Ritchie spent 27 years at what is today Independent Media, including editing the company’s smallest daily newspaper, the Diamond Fields Advertiser in Kimberley, and its flagship, The Star, in Joburg. He received several journalism awards during his career and wrote the two-volume Reporting the Courts – A Handbook for South African Journalists. He also co-authored The A-Z of South African Politics (Jacana 2019). After leaving journalism in 2018, Ritchie founded a media consultancy which provides communication services, training for journalists and communicators and coaching for editors and CEOs. He writes a syndicated weekly opinion column in the Saturday Star.

Writer and political analyst, Gasa is a research fellow at the Centre for Law and Society and Adjunct Professor at the School of Public Law at the University of Cape Town. In the early ’90s, Gasa was part of the ANC’s Commission for the Women’s Emancipation of Women. Gasa has been published widely in newspapers and academic journals, including Women in South African History (HSRC), which she edited in 2007. She has sat in several public positions, including the Commission for Gender Equality, Human Sciences Research Council (HSRC) and Development Bank of Southern Africa. Gasa has a long history in politics, feminism and women’s rights activism extending to her teenage years which saw her arrested several times by the apartheid government.

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The award will be bestowed on a book that presents “the illumination of truthfulness, especially those forms of it that are new, delicate, unfashionable and fly in the face of power”, and that demonstrates “compassion, elegance of writing, and intellectual and moral integrity”.


Shea is the founder of Bridge Books, an independent bookstore in downtown Johannesburg, and the author of a young adult novel, The Golden Rhino. Bridge Books focuses on African literature and on finding new ways of getting books to readers. The store’s non-profit African Book Trust is the lead partner in the Literary District project, a collaboration among booksellers, city agencies, businesses and other volunteers. Before opening Bridge Books, Griffin worked as a journalist for 15 years, mostly with the international news agency Agence France-Press (AFP).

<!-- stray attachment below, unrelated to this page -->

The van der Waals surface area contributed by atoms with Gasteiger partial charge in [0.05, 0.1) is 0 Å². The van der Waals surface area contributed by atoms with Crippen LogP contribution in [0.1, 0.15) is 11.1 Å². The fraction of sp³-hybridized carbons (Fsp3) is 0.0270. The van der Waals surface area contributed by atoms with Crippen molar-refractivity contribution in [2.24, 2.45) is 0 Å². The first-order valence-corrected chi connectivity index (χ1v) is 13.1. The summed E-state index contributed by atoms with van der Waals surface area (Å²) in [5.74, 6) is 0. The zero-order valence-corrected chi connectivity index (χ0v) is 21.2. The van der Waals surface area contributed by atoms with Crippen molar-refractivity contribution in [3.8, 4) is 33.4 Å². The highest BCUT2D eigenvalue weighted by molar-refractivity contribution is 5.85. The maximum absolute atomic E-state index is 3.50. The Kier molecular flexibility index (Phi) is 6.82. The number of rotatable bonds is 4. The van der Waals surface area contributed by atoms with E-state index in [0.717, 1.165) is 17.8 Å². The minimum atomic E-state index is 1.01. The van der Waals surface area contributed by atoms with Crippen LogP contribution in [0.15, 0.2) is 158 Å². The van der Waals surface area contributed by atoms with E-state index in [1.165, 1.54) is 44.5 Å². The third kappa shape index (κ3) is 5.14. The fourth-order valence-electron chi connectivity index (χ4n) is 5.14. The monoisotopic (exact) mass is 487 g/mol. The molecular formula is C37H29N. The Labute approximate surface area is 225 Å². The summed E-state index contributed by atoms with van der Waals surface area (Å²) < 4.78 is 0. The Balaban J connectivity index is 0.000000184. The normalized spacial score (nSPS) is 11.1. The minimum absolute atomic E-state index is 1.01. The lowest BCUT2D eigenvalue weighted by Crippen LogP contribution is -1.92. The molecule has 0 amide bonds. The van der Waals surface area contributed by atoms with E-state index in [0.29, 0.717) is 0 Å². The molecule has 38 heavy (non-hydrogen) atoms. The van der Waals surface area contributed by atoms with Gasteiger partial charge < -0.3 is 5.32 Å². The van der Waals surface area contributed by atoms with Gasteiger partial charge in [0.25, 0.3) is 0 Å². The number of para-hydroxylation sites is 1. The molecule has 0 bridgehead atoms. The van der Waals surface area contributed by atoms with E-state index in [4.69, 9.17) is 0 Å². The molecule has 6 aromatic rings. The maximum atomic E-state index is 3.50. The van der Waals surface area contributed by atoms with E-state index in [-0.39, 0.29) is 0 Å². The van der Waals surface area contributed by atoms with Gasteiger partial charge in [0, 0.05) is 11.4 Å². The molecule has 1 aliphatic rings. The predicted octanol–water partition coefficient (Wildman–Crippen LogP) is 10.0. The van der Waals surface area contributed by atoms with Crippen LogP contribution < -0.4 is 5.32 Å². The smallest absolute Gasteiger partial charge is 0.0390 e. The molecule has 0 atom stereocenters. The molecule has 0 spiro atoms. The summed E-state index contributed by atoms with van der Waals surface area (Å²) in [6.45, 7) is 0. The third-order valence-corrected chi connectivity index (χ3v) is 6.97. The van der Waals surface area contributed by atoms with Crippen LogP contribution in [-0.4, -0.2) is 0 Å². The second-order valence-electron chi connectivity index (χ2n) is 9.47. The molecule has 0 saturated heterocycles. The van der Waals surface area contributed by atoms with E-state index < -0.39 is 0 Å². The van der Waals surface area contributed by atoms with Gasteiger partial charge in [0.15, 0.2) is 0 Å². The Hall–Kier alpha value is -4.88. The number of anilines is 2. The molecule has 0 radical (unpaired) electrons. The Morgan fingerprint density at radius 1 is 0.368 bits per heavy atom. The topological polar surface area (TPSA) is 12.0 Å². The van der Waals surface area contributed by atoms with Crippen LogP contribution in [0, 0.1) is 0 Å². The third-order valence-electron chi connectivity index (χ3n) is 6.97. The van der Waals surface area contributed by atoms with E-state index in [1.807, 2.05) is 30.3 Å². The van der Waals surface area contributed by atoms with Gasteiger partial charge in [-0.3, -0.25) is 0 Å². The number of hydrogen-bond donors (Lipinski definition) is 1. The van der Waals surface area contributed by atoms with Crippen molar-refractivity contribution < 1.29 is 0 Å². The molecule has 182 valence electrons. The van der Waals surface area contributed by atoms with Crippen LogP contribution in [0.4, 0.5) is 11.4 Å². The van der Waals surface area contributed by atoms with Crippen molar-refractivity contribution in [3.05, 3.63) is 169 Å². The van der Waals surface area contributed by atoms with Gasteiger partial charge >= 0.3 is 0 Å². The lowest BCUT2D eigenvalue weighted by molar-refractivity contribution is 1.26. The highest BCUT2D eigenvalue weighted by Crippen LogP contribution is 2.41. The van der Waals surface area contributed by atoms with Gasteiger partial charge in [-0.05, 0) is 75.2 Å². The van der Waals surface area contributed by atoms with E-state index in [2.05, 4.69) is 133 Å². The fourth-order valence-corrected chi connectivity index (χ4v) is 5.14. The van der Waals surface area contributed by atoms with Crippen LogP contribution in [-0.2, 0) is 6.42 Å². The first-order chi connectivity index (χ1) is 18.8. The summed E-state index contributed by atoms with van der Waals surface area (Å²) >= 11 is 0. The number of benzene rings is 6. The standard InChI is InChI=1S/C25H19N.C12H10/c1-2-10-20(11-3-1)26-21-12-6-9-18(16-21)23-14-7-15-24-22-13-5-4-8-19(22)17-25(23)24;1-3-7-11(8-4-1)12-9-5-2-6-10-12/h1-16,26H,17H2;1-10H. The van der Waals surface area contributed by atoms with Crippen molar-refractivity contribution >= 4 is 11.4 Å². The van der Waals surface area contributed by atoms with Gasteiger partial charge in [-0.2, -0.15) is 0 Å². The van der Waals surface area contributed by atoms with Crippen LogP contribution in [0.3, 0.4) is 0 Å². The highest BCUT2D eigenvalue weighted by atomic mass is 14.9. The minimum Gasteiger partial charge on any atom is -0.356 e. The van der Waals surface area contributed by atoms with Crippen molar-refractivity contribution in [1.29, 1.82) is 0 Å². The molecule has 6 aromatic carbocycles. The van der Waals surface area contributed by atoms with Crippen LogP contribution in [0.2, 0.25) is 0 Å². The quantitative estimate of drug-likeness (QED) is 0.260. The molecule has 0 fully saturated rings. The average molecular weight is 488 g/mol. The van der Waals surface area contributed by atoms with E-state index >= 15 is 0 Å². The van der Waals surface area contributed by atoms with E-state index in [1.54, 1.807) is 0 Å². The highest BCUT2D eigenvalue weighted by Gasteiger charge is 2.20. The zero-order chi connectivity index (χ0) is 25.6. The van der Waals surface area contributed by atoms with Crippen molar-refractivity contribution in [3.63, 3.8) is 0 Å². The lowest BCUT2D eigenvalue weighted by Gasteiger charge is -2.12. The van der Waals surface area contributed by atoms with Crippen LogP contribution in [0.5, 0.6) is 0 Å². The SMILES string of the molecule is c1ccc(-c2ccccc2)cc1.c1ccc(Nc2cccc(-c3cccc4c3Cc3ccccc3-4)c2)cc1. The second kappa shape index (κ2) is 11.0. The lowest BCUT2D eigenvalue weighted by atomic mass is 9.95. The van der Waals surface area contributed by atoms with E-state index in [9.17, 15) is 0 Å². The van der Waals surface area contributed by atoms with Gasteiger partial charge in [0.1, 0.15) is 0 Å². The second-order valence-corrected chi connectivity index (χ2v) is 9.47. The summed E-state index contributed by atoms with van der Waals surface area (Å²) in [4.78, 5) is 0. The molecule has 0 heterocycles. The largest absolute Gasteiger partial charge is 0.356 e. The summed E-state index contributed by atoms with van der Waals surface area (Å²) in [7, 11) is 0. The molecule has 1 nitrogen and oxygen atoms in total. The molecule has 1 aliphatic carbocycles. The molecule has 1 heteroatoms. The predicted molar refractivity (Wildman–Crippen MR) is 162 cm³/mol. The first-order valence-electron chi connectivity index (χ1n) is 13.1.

Mathiane has been a journalist for over 35 years. Her writing career began in 1975 as a reporter at the World Newspapers and she later joined Frontline magazine, where she specialised in writing about life in South African townships. Since then she has worked for most of the major South African newspapers. Her last journalist job was writing for Business Day as the legislature reporter. Mathiane has written three books: Beyond the Headlines, South Africa: Diary of Troubled Times and Eyes in the Night: An Untold Zulu Story. She currently teaches isiZulu at a private primary school.

Ngqulunga is with the University of Johannesburg where he currently serves as director of the Johannesburg Institute for Advanced Study (JIAS). He is the author of The Man Who Founded the ANC: A Biography of Pixley ka IsakaSeme, which won multiple awards, including the Sunday Times Non-Fiction Award in 2018. Ngqulunga was educated at the University of KwaZulu-Natal and at Brown University in the US, where he obtained a doctoral degree.

‘The Other Me’ by Joy Watson launched at EB Cavendish and Liberty Books

We had a full house for the EB Cavendish launch of Joy Watson’s The Other Me. Joy was in conversation with the fabulous Rebecca Davis.

This particular Exclusive Books branch is close to Joy’s heart as she has been buying books there for many years and has been reviewing new titles for the bookshop in her capacity as a Daily Maverick Lifestyle contributor and the great reader that she is. Friends of Joy’s organised beautiful live music and a blessing bowl, which allowed all present to say thank you for the good things in our lives and to let go of the burdens we carry.

Wherever she goes, Joy brings with her the emotion contained in her beautiful name. The intimate gathering at the Liberty Books launch of The Other Me was full of it. Joy was interviewed by Liberty Books’ owner, Christy Weyer.

The two amazing women spoke about the novel and Joy’s research and how the two areas of her life influence each other. The conversation was truly illuminating. It is always inspiring to listen to astute readers talk about books. The evening include Cleopatra, the resident literary cat, the book-loving Elgin/Grabouw community, Peregrine hospitality and the warmth of the fire place.

Unforgettable events! Thank you to all who made them possible and who attended.

No one wanted to leave at the end of the evening. We all wanted to stay, like Cleo, who was sad to see us go.

Can’t wait to return!